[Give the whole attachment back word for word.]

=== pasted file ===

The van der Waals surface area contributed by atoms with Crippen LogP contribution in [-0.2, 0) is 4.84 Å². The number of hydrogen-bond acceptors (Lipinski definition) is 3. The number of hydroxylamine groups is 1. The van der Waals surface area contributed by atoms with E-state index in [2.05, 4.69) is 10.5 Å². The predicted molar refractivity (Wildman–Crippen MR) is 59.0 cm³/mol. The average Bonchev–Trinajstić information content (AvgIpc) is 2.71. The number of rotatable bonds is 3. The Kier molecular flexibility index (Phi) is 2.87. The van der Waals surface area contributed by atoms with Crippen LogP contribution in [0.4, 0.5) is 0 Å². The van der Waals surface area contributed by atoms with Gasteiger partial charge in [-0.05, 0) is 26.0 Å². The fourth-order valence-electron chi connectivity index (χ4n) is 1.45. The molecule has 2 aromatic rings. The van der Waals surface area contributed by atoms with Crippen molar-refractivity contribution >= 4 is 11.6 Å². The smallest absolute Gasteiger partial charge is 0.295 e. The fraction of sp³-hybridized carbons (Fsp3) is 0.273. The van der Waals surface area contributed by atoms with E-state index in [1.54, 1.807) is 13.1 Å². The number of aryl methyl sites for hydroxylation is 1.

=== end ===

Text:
The van der Waals surface area contributed by atoms with Crippen LogP contribution in [-0.2, 0) is 4.84 Å². The number of hydrogen-bond acceptors (Lipinski definition) is 3. The number of hydroxylamine groups is 1. The van der Waals surface area contributed by atoms with E-state index in [2.05, 4.69) is 10.5 Å². The predicted molar refractivity (Wildman–Crippen MR) is 59.0 cm³/mol. The average Bonchev–Trinajstić information content (AvgIpc) is 2.71. The number of rotatable bonds is 3. The Kier molecular flexibility index (Phi) is 2.87. The van der Waals surface area contributed by atoms with Crippen LogP contribution in [0.4, 0.5) is 0 Å². The van der Waals surface area contributed by atoms with Gasteiger partial charge in [-0.05, 0) is 26.0 Å². The fourth-order valence-electron chi connectivity index (χ4n) is 1.45. The molecule has 2 aromatic rings. The van der Waals surface area contributed by atoms with Crippen molar-refractivity contribution >= 4 is 11.6 Å². The smallest absolute Gasteiger partial charge is 0.295 e. The fraction of sp³-hybridized carbons (Fsp3) is 0.273. The van der Waals surface area contributed by atoms with E-state index in [1.54, 1.807) is 13.1 Å². The number of aryl methyl sites for hydroxylation is 1.